Food webs and food chains illustrate the relationships between different organisms in an ecosystem by indicating "who eats who." In a schematic that usually appears as a pyramid, organisms are divided based on their trophic level, or which consumer level they occupy. These pyramids illustrate the movement of energy from the broad base of producers at the bottom through the decreasing number of consumers up to the top of the pyramid. Food webs illustrate the same information but use lines to connect each consumer to what it eats.
First-level consumers, also known as primary consumers, eat producers such as plants, algae and bacteria. Producers comprise the first trophic level. Herbivores, the first-level consumers, occupy the second trophic level. First-level consumers do not eat other consumers, only plants or other producers. The physical size of first-level consumers varies greatly, ranging from tiny zooplankton to elephants, and all first-level consumers only eat producers.
Secondary or second-level consumers eat primary consumers. Tertiary or third-level consumers eat lower-level consumers and are sometimes called final consumers. Some secondary and tertiary consumers eat plants as well as lower level consumers, making them omnivores. Humans are good example of omnivorous upper-level consumers; we eat primary producers (plants) as well as other consumers (animals).
General Trends and Differences
In a food web, the total energy or biomass is greatest among the producers, and the biomass generally decreases with each subsequent trophic level. For example, consider a food web that consists of plants, insects that eat the plants, chickens that eat the insects, and humans that consume the chickens. For the sake of simplicity, assume this is a closed web, without other producers or consumers. The biomass and stored energy of the plants is greater than the biomass and stored energy of the insects in the next level. The biomass and energy of the insects is greater than that of the chickens, which is greater than that of the humans they support. Nothing in nature is 100 percent efficient; energy is lost with each transfer. Consequently, in a given ecosystem there are generally more producers than 1st-level consumers, and more 1st-level consumers than 2nd-level consumers, and so on.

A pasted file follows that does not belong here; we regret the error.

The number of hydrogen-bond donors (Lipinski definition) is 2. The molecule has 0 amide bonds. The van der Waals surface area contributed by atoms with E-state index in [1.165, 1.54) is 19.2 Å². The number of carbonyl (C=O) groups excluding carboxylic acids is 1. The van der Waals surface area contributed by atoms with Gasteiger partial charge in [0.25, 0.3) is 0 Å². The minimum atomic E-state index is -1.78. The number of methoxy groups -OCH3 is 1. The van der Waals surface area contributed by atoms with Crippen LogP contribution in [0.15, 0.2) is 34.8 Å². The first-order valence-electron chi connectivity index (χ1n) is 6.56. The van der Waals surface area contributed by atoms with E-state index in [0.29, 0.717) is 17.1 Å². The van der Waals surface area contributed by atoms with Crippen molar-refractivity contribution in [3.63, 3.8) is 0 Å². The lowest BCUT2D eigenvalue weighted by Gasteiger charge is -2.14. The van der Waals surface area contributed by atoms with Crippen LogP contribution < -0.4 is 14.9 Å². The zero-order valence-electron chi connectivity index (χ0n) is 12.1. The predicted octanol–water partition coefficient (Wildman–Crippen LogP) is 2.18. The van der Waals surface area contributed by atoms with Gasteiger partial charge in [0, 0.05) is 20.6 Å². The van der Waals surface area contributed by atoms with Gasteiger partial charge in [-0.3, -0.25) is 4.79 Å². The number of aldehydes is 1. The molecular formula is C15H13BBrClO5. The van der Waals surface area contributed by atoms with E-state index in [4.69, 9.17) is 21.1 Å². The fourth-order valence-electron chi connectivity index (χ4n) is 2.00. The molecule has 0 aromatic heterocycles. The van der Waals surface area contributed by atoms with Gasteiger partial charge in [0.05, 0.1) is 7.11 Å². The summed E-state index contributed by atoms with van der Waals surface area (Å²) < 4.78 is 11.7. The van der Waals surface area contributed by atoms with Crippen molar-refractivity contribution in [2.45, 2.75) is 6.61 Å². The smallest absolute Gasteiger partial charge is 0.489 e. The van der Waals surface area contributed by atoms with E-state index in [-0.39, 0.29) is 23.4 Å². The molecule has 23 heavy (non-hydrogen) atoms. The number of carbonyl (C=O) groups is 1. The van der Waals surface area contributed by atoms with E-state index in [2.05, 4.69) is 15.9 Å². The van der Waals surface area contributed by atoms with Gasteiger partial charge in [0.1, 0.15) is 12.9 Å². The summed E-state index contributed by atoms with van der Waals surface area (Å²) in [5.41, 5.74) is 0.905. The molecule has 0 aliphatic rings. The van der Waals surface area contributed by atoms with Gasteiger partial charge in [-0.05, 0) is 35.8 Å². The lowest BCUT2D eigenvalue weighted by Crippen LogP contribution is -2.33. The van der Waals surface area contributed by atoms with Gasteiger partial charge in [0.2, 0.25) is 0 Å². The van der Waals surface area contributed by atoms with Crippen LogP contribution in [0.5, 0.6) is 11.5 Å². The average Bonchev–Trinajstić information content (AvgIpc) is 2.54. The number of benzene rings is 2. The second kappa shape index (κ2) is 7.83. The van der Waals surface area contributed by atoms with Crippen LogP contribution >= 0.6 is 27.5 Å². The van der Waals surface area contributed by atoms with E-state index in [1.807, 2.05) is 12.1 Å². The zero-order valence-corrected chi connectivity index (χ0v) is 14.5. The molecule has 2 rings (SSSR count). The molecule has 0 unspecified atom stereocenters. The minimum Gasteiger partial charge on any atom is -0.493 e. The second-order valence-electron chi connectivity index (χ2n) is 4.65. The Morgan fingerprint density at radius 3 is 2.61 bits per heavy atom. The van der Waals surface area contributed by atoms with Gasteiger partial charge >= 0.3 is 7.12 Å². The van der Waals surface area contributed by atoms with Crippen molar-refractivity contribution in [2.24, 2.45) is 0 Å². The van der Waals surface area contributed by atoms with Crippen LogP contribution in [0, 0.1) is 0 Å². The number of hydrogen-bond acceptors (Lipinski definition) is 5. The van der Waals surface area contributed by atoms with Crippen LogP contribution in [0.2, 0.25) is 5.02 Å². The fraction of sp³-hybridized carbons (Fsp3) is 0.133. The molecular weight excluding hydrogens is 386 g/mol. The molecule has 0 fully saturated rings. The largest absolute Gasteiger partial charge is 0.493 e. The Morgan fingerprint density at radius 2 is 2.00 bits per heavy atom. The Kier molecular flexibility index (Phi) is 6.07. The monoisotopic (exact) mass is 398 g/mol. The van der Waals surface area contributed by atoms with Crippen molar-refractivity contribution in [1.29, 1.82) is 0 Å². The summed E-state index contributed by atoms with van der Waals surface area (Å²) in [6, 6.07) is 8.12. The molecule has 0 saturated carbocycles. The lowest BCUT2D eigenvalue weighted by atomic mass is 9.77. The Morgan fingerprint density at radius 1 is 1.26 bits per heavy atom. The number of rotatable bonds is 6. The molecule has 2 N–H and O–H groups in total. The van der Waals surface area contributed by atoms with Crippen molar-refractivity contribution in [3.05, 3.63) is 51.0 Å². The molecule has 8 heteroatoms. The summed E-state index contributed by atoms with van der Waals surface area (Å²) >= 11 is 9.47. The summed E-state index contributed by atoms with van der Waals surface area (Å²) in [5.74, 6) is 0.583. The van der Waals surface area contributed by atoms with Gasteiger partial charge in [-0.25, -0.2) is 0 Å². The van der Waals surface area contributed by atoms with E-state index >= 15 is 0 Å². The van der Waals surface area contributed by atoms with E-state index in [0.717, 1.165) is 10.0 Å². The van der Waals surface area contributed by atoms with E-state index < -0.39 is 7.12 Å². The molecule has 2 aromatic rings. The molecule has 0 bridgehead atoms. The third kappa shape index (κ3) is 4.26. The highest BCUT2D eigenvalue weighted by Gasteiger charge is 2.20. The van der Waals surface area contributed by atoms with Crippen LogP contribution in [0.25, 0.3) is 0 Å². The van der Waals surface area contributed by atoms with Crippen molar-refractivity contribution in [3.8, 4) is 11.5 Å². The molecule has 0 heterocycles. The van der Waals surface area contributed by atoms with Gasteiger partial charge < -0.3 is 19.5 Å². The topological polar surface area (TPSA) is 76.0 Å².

Role of Decomposers
Other critical components of a food web include producers, or plants, which use photosynthesis to transform energy from the sun into sugars that consumers can use. Also important are decomposers, organisms that feed on and break down animal and plant waste and dead organisms. Decomposers, also known as detrivores, make use of energy stored in dead plant and animal tissue. In the process, they release nutrients stored in the plants and animals they break down, cycling the nutrients back into the ecosystem for plants and animals to use.
About the Author
Angela Ryczkowski is a professional writer who has served as a greenhouse manager and certified wildland firefighter. She holds a Bachelor of Arts in urban and regional studies.